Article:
7.  http://www.bexley.com/Bexley/en/p/dress_shoes/peter/chestnut?coloris=acajou  I have only bought trees from this French company (good value, depending on how the shipping adds up for you).  Again, they usually have the option of shipping by EMS.  But some other SF folks have bought these economical shoes and they really don't look bad at all.  This chestnut wholecut is seriously classy in shape and colour, and any wholecut is going to set you apart from the college crowd.  Actually, there are a dozen shoes you could take from here, but this is my favourite, and different to all those above.  Or maybe this is even better - a slightly squared off toe and darker shade, very classy: http://www.bexley.com/Bexley/en/p/dress_shoes/carnegie?coloris=chataigne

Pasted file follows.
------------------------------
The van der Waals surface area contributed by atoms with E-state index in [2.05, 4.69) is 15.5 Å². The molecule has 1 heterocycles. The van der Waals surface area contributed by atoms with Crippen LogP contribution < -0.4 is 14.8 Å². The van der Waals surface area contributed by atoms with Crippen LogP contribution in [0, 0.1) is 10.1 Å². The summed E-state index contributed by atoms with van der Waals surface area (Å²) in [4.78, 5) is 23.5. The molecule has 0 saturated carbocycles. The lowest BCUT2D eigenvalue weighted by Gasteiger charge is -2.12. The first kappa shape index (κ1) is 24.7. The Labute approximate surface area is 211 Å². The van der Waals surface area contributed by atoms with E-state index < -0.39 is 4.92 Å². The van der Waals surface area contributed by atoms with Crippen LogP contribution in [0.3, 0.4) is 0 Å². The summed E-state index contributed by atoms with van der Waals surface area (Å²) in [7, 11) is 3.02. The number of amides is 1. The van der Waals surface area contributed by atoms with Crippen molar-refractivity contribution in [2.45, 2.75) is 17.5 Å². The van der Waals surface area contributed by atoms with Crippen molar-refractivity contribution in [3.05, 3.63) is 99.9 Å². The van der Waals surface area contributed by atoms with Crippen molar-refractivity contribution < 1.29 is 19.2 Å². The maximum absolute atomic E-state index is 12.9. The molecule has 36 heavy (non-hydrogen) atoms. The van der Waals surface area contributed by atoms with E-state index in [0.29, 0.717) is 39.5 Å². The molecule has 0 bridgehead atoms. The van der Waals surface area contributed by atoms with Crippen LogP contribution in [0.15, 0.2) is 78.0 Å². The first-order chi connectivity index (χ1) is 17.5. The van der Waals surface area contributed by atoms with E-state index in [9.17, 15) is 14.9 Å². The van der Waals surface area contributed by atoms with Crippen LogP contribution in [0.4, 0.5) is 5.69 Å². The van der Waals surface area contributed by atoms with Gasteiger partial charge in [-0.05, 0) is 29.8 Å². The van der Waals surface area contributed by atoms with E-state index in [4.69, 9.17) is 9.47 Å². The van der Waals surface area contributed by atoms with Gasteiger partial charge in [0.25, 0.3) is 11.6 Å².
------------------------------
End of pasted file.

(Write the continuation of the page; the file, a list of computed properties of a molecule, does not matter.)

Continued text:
Now, here's a wild card for you:  http://www.samuelwindsorshoes.co.uk/shop.cfm/shoes/lace-up-shoes/57/7341

 

These are cheap.  Really cheap.  And some of them, frankly, will look it.  The shipping will cost as much as the shoes.  But, it gives you the option of two pairs within your budget.

 

I bought a pair of suede half brogues for my son, and although I can't say the leather used is the most beautiful, I was pleasantly surprised at the quality of construction and finish, and some little touches like the inclusion of shoe bags and travel trees.  They are goodyear welted so won't fall apart, and if you're prepared to do some work with the polish to make them look a little more natural and grown up, they might be worth a look.  Especially if you're keen to get a minimum selection really quickly, with a view to trading up over time.